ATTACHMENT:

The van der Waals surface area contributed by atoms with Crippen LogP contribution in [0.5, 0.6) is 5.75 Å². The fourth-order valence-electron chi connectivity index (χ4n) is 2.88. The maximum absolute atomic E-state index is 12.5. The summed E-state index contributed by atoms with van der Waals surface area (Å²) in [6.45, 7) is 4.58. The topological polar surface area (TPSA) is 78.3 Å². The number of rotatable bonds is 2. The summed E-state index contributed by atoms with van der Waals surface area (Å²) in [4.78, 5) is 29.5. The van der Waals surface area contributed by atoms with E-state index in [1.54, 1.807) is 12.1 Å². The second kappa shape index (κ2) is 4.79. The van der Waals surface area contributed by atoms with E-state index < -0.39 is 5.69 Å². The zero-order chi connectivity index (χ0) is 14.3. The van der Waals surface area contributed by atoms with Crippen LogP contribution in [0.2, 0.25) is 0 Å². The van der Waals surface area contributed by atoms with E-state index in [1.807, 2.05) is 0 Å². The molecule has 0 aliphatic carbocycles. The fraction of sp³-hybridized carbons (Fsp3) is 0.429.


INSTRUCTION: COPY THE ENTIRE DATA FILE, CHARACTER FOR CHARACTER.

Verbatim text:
The van der Waals surface area contributed by atoms with Crippen LogP contribution in [0.5, 0.6) is 5.75 Å². The fourth-order valence-electron chi connectivity index (χ4n) is 2.88. The maximum absolute atomic E-state index is 12.5. The summed E-state index contributed by atoms with van der Waals surface area (Å²) in [6.45, 7) is 4.58. The topological polar surface area (TPSA) is 78.3 Å². The number of rotatable bonds is 2. The summed E-state index contributed by atoms with van der Waals surface area (Å²) in [4.78, 5) is 29.5. The van der Waals surface area contributed by atoms with E-state index in [1.54, 1.807) is 12.1 Å². The second kappa shape index (κ2) is 4.79. The van der Waals surface area contributed by atoms with E-state index < -0.39 is 5.69 Å². The zero-order chi connectivity index (χ0) is 14.3. The van der Waals surface area contributed by atoms with Crippen LogP contribution in [0.2, 0.25) is 0 Å². The van der Waals surface area contributed by atoms with E-state index in [1.807, 2.05) is 0 Å². The molecule has 0 aliphatic carbocycles. The fraction of sp³-hybridized carbons (Fsp3) is 0.429.